Setting an intention
Human beings seem to like new year's resolutions because they can make change happen at the push of a button. Interestingly though, new year's resolutions often don't last. It looks like they are not so sustainable.
In yogic circles, we speak of setting an intention, which isn't the same as a new year's resolution. It doesn't mean bending over backwards to reach your goals. You formulate your intention in the privacy of your mind and leave it at that. Still, something within re-aligns. It's like the act of unfurling the sail on the mast. Then all there's left to do is to wait for the wind to blow in the right direction. And one day, when the wind is right, you just take off.
Setting an intention, however, is a slow-going process as far as the outward change is concerned. Nothing seems to happen at first. It's more like making a wish for yourself. But because it is your wish, you don' t have to remind yourself to stick to it every step of the way. You don't have to white-knuckle your way through. You don't have to do so damn much. You just set your compass and let the stream carry your vessel. Or as the yogis say: "Prana (life force) flows where focus (intention) goes." Meaning that if you decide on the direction, some other (higher) force will support you on that journey.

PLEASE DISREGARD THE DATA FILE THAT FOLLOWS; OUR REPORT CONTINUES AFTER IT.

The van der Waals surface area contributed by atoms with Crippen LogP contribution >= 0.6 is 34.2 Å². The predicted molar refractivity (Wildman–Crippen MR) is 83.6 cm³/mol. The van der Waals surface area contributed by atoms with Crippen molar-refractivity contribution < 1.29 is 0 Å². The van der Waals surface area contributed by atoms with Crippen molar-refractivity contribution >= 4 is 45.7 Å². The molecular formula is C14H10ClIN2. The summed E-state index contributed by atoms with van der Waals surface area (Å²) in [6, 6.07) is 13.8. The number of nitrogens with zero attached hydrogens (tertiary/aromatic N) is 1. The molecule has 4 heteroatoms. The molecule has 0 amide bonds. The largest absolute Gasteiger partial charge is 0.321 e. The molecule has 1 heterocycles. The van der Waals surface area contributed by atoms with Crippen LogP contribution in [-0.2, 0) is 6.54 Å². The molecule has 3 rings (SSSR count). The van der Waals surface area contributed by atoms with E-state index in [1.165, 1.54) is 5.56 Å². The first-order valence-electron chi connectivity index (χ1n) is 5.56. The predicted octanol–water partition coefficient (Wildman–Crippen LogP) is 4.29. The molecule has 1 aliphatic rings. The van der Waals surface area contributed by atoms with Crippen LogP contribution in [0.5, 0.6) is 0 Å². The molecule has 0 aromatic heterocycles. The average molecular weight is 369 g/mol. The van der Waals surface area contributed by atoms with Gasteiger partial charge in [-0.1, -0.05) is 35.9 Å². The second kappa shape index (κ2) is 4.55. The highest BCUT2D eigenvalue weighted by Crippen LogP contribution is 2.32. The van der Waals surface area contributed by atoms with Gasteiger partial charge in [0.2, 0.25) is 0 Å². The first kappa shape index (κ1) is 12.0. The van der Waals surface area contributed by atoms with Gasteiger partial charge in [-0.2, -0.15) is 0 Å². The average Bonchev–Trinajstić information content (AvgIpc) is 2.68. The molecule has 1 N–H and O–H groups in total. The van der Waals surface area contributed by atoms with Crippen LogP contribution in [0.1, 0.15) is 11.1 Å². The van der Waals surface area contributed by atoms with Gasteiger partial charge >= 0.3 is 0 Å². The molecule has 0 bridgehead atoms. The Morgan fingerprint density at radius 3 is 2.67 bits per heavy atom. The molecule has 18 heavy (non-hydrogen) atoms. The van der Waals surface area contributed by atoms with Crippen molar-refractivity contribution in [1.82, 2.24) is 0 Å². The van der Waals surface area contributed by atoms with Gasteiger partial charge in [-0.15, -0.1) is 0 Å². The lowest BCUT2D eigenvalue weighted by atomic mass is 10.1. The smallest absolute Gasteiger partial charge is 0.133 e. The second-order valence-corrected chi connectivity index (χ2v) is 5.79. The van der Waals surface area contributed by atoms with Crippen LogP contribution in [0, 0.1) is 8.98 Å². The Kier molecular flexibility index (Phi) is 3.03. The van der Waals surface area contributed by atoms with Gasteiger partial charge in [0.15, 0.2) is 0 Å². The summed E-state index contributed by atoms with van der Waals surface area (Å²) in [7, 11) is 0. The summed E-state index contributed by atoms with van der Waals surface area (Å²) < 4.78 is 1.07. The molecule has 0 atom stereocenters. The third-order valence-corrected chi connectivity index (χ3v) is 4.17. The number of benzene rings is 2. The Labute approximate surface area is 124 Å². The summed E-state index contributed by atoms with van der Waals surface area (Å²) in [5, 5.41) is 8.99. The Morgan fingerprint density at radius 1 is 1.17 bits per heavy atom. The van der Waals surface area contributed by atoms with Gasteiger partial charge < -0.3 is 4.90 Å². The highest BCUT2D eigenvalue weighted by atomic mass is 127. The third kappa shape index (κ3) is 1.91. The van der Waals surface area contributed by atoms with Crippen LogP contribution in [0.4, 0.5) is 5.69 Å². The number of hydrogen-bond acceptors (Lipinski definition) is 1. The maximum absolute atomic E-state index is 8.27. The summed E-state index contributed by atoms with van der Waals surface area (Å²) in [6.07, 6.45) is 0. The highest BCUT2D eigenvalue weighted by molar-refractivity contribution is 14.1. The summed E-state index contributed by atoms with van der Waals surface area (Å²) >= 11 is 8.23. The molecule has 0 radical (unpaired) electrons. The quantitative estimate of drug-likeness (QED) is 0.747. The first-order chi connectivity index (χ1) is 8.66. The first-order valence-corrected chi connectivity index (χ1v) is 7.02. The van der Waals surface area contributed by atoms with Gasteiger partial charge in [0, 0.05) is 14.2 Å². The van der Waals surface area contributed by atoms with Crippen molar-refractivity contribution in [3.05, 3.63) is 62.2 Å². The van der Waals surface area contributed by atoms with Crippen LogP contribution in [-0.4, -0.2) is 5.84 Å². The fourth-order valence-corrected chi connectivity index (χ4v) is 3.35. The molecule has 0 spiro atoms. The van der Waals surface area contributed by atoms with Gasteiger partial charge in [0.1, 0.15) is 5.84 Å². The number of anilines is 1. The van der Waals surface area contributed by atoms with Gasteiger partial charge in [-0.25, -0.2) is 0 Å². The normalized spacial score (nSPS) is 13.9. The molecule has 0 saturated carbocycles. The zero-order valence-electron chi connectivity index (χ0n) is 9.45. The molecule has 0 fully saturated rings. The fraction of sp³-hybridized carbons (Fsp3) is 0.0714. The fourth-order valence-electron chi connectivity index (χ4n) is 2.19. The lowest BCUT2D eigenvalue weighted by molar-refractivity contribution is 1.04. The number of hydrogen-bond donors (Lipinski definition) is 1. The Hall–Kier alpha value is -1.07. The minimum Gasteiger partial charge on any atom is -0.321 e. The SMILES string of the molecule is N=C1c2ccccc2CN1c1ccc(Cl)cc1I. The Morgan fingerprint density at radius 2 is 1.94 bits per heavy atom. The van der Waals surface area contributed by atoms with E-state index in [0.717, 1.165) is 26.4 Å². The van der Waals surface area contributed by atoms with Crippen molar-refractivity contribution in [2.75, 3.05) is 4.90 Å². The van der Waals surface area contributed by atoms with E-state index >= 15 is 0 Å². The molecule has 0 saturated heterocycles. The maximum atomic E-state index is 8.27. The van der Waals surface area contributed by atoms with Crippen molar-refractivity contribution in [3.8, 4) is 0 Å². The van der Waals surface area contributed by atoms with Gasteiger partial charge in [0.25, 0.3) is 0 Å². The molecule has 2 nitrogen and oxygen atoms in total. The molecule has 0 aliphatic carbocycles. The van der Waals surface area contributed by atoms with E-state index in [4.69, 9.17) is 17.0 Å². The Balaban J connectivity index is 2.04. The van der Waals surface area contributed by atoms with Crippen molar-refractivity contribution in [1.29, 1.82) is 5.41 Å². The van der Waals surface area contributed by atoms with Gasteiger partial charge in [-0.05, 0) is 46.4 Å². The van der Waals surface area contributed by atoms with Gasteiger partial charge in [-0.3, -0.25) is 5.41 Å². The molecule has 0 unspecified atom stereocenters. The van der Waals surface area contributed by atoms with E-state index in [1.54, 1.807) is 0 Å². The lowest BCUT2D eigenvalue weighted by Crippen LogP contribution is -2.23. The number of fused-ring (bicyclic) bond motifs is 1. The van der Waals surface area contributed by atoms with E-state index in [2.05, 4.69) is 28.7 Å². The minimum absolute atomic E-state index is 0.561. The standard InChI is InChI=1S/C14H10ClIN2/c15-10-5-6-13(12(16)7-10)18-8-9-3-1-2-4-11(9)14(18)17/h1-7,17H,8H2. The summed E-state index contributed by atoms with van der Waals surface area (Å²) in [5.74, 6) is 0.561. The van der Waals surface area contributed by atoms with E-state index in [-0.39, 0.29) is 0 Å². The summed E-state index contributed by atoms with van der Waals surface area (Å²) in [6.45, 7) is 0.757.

Can it really be so easy?
After interviewing recovering addicts for a book project, I feel hesitant to write that all you need to change your life is set an intention. I'm sure many an alcoholic wishes they could decide to stop and then the wind would blow them into sobriety. We all know that's not how it works. If you decide to stop drinking, you still have to learn to say no each time someone wants to buy you a beer. Or each time you want a beer. Whenever something painful happens, you'll have to learn to endure it without booze to soften the blow.
But even an alcoholic needs to set an intention. Most people I have talked to have had a moment, often called rock bottom, when they knew from deep within they no longer wanted to use or carry on like this. This resetting of the compass is in no way visible from the outside. But the willingness, which is the term used by Alcoholics Anonymous, is what sets the healing process in motion.
It's my belief that when the desire to align ourselves differently echoes from deep within, then change will follow. The effort lies more in reaching the certainty that you no longer want to escape the pain, but acknowledge and accept it. But once that sail is in place, there is only one way to go.